Tannin: One substance, different applications

Tannins are present, in varying concentrations, in all plants, in particular in some trees, such as Chestnut and Quebracho (you can know more about the main tannin sources at the page Tannin in Nature).

But to find it, you do not have to go hiking through woodland trails. Tannin is already inside your house, hidden in the objects and habits that are part of your daily life.

Over thousands of years, tannin has been used in many different ways: as a tanning agent, as a fixing element in the dye, even as an ink (find other curiosities on the page History of tannin). We can say that it has changed several jobs in the hands of different mankind generations. In recent decades it has also found use in some industrial sectors and in particular production processes. Here is tannin’s “updated curriculum.”

Main Uses of Tannin

Vegetable Tanning


It is the protagonist of the vegetable tanning process, a recognizable method with a centuries-old tradition. The tannin is able to fix the proteins (collagen) giving vegetable tanned leather unique characteristics compared to other methods of tanning. It imparts warm tones to the leather, which tend to re-appear on the surface with the use.

Enology

Tannin is often associated with wine, particularly red wine. It is naturally present both in the grapes and in the wood of the barrels and confers the wine that characteristic astringent taste. Moreover, during the different stages of wine production, it is allowed to add tannic extracts for clarification, for the stabilization of the color or for the reduction of sulfites.

Animal Nutrition

It is used to supplement the diet of farm animals as a natural growth promoter, helping to rebalance the gut microbiota and to strengthen the immune system. This means decreasing the use of antibiotics and other medications, improving the quality of animal well-being. A change that has beneficial effects on the whole food chain.

Nutraceutics

Tannins are part of the polyphenols family, antioxidants found in fruits and vegetables. Being already an integral part of our diet, it can be used as a dietary supplement to counteract the ageing of tissues and to reinforce the immune defenses. An action that has positive repercussions also on vitality and mood, triggering a virtuous circle of well-being.

Cosmetics

Thanks to its antioxidant power, it is able to counteract the free radicals that cause cellular ageing. It is therefore not surprising that it is often used in cosmetic preparations. In addition, it reduces the production of sebum, and is therefore highly indicated for the care of oily and inflamed skin, either for the care of oily hair or to rebalance the scalp.

Food Industry

How do you prefer a beer, with or without a foamy head? In both cases, it is the tannin that regulates it: without the addition of tannin, the foam would continue to grow! It is also used in the clarification processes of beer, as an antioxidant and flavoring in fruit juices and even in ready to drink teas, that naturally already contain high concentrations of tannin.

Vegetable Tanning

It is the protagonist of the vegetable tanning process, a recognizable method with a centuries-old tradition. The tannin is able to fix the proteins (collagen) giving vegetable tanned leather unique characteristics compared to other methods of tanning. It imparts warm tones to the leather, which tend to re-appear on the surface with the use.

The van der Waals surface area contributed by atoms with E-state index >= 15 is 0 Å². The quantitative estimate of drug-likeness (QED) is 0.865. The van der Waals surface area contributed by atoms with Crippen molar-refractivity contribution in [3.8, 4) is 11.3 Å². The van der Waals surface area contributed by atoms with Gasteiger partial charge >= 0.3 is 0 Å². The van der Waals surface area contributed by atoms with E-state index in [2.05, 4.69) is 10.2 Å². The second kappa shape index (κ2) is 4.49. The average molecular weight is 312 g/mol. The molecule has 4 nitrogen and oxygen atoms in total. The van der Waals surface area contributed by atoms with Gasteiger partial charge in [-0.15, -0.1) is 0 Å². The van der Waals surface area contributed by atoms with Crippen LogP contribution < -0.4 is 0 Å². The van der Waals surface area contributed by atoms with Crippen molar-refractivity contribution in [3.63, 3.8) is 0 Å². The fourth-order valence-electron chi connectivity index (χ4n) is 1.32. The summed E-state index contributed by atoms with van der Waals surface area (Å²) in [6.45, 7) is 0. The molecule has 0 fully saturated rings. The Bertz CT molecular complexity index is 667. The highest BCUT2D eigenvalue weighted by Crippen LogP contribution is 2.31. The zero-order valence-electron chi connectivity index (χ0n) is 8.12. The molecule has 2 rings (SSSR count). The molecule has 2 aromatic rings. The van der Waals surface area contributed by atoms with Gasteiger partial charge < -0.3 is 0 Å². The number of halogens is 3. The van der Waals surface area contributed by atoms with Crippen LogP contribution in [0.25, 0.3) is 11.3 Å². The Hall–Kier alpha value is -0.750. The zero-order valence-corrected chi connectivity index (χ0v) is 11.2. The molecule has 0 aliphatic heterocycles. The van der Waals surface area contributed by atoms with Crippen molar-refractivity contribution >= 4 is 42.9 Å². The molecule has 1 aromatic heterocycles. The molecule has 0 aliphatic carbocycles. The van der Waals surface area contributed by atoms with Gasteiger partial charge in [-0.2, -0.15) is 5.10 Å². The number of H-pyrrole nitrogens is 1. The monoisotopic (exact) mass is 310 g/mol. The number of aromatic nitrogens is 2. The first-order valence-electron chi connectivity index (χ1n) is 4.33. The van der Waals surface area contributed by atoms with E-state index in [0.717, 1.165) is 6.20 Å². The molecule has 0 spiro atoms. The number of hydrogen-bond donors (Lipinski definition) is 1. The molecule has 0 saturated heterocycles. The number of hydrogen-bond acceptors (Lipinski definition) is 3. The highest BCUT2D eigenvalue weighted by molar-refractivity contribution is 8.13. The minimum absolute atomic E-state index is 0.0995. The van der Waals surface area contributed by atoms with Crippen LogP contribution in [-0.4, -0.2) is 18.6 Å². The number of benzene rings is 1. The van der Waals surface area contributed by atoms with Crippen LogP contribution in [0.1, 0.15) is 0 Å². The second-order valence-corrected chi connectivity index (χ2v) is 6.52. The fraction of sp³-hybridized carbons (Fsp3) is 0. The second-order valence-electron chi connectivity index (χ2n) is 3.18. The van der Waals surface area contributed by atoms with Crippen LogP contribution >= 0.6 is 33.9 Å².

Enology

Tannin is often associated with wine, particularly red wine. It is naturally present both in the grapes and in the wood of the barrels and confers the wine that characteristic astringent taste. Moreover, during the different stages of wine production, it is allowed to add tannic extracts for clarification, for the stabilization of the color or for the reduction of sulfites.

Animal Nutrition

It is used to supplement the diet of farm animals as a natural growth promoter, helping to rebalance the gut microbiota, to strengthen the immune system. This means decreasing the use of antibiotics and other medications, improving the quality of animal well-being. A change that has beneficial effects on the whole food chain.

Nutraceutics

Tannins are part of the polyphenols family, antioxidants found in fruits and vegetables. Being already an integral part of our diet, it can be used as a dietary supplement to counteract the ageing of tissues and to reinforce the immune defenses. An action that has positive repercussions also on vitality and mood, triggering a virtuous circle of well-being.

Cosmetics

Thanks to its antioxidant power, it is able to counteract the free radicals that cause cellular ageing. It is therefore not surprising that it is often used in cosmetic preparations. In addition, it reduces the production of sebum, and is therefore highly indicated for the care of oily and inflamed skin, either for the care of oily hair or to rebalance the scalp.

Food Industry

How do you prefer a beer, with or without a foamy head? In both cases, it is the tannin to regulate it: without the addition of tannin, the foam would continue to grow! It is also used in the clarification processes of beer, as an antioxidant and flavoring in fruit juices and even in ready to drink teas, that naturally already contain high concentrations of tannin.

An Environmentally Friendly and Sustainable Product

In addition to being extremely versatile, tannin is environmentally friendly. The production of tannin, in fact, follows criteria of eco-sustainability, respecting the environment and those who inhabit it. Privileging products created with the use of tannin means encouraging more sustainable industrial processes than chemical synthesis compounds.

Pin It on Pinterest